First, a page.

Tuesday, December 22, 2009


The most common complaint that one might hear about this movie is how predictable the story is. How the good are essentially good, the bad are bad and how the main characters never die, how the last person to die is the main villain and until that moment nothing seems to faze him and nothing can kill him before that time.

I enjoyed the movie in spite of these cliches. And this blog post is sorta a defense, sorta analysis of the movie. Its too easy trash the movie without looking at how bad it could have been. I know that the most common complaint will be that he should have spent it less on special effects. But look at the trailer of the movie. It basically says this: "New planet, hero has to infiltrate, he does it, falls in love with local and then turns around and defends locals finishing with big battle". If you expect anything else, you should probably not go to watch.

So why is this better than Transformers, Star Wars (the new ones), Spiderman 3, Daredevil,Terminator 3 & 4, the Aliens vs Predators and so on. Its because this one knows that you will care about the visuals if shown the right way. I'm not the best authority to talk and defend movies. Check out Roger Ebert's blog for a much better defense. Or maybe Ram Gopal Verma's post. (Ok, he may not be much of an authority in a way, but considering that he makes movies, and sometimes good ones, we should believe him with a pinch of salt.)

The point is, you get movies like the Matrix very rarely. And on the surface of it, The Matrix is pretty much a similar template. The trick they employed in that movie was to take this template and layer it additional significance and more scientific (and philosophical) language. LOTR is essentially a good versus evil tale. A very basic adventure story enriched by the detail of this world. And this is what Avatar does: it takes a standard story and layers it with the detail of the world. Much of the details are visual.

But James Cameron started of on this movie with the "mind-blowing visual experience" in mind. He delivers on that. The camera always pauses to show everything. Roger Ebert and Eric Snider (two film critics whose opinions I love to read) talk about how action movies use quick cuts and confusing shots that make it hard to decipher whats happening. This movie takes a lot of time to show that action. One style of shots I loved was the one which is used in recent war movies: a long shot which shows the general formation, overall view and then camera moves, as if handheld, and zooms in one detail to call our attention to it. You know that Cameron wants to show you his technology because he uses this zoom thing show those weird animals, birds, geological formations, armies, machines and so on.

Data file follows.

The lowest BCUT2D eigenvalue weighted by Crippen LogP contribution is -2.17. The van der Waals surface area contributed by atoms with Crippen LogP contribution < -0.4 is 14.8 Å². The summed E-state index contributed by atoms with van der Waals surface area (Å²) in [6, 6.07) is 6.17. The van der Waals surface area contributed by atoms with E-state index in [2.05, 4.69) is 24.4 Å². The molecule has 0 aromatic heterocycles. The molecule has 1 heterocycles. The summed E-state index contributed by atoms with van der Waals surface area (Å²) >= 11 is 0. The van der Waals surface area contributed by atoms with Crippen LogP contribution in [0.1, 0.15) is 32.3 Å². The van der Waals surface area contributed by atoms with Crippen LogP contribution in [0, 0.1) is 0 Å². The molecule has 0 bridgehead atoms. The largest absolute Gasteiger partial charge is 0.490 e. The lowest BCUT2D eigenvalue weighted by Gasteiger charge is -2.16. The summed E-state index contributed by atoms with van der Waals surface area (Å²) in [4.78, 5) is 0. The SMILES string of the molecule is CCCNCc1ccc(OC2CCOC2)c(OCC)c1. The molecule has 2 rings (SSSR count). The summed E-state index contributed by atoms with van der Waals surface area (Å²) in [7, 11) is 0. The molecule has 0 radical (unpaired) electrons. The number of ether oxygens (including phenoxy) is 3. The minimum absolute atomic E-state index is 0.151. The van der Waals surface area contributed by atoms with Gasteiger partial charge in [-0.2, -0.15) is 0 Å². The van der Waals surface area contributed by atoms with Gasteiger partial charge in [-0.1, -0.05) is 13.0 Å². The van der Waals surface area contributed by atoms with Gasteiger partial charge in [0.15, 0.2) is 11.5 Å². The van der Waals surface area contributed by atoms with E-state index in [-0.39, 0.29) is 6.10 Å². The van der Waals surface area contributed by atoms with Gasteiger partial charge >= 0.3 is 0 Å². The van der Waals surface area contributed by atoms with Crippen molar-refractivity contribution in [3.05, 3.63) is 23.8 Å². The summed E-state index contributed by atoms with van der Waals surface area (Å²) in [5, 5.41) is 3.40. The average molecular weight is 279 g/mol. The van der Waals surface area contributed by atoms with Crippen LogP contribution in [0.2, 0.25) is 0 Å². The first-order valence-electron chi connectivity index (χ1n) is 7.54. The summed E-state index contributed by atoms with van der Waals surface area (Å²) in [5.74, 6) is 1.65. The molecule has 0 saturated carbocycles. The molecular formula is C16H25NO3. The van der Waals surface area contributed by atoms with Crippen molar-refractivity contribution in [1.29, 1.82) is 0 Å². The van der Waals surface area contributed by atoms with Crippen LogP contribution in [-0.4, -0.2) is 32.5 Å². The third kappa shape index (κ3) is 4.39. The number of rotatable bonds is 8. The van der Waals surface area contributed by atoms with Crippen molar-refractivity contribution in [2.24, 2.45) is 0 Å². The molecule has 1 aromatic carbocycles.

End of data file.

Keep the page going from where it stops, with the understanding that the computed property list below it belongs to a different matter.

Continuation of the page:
Script deconstruction (well.. my attempt at it anyway) SPOILER ALERT

From what I understand, the movie seems to be 4 acts, most movies are 3 acts. James Cameron seems to love making 4 act movies (read Todd Alcott's post on this). First act ends when Sully gets stuck on Pandora and is saved by Neytri. Act 2 is his discovery of Pandora and falling for it. It ends when he decides to go against his bosses. Act 3 is the scenario where things go haywire, Pandora gets hammered and it ends with the humans escaping to side with the natives. Act 4 is the final battle.

The movie introduces the humans and their motivationsin the first act, and spends the second act on Pandora. Act 3 is mostly action with characters not fully committing to their decisions and choices and Act 4 is where all things come together; the choices made by the characters give us the result and things resolve. The movie earns points on making the planet Pandora seem real, and fully developed. There seems to be a lot of back story that is hinted at.

The funny thing is, how some dialogues used in tons of war movies by the generals of the good side, when used almost similarly here by humans, seemed to evocate a negative reaction from me. The humans are the bad guys in this movie and those dialogues highlighted that in this movie. In all other war movies, such dialogues, a little padded up, lead the men to victory.

(I secretly hope that film experts and film buffs discover my blog and trash me for this post and show me where and how wrong I am. Pradeep, you start first)

1 comment:

  1. Aah, am I little late in responding to this? I agree with you almost fully. James Cameron delivers on what was his first promise regarding Avatar. Mind-blowing visuals. (3D is the way of the future for cinema, for sure.) The story can be over-simplified to a good vs evil tale. But as you so rightly pointed out, so can The Matrix Trilogy or LOTR. What sets this film so apart is that human beings are on a side which they are not normally used to being. In reality, human beings are exactly on that side. I believe that this aspect could have been explored more, but I will not fault Cameron for it. At the end of the day, like The Dark Knight, The Matrix, and so many movies in the recent past, Avatar does what cinema should do - take you to another world. (These are movies that I love inspite of being influenced by a whole different school of cinema. Wait, is there such a thing?). I do feel that the story can still be fit into the regular 3 Act Structure, but I wont go into that, since I believe that a script structure is like a retroactive analysis tool. You write the story that you want and believe in. If it falls into 3 acts, then great. If not, who cares? On the whole, Avatar has its ups, downs and in betweens. Perhaps that is what makes it good cinema...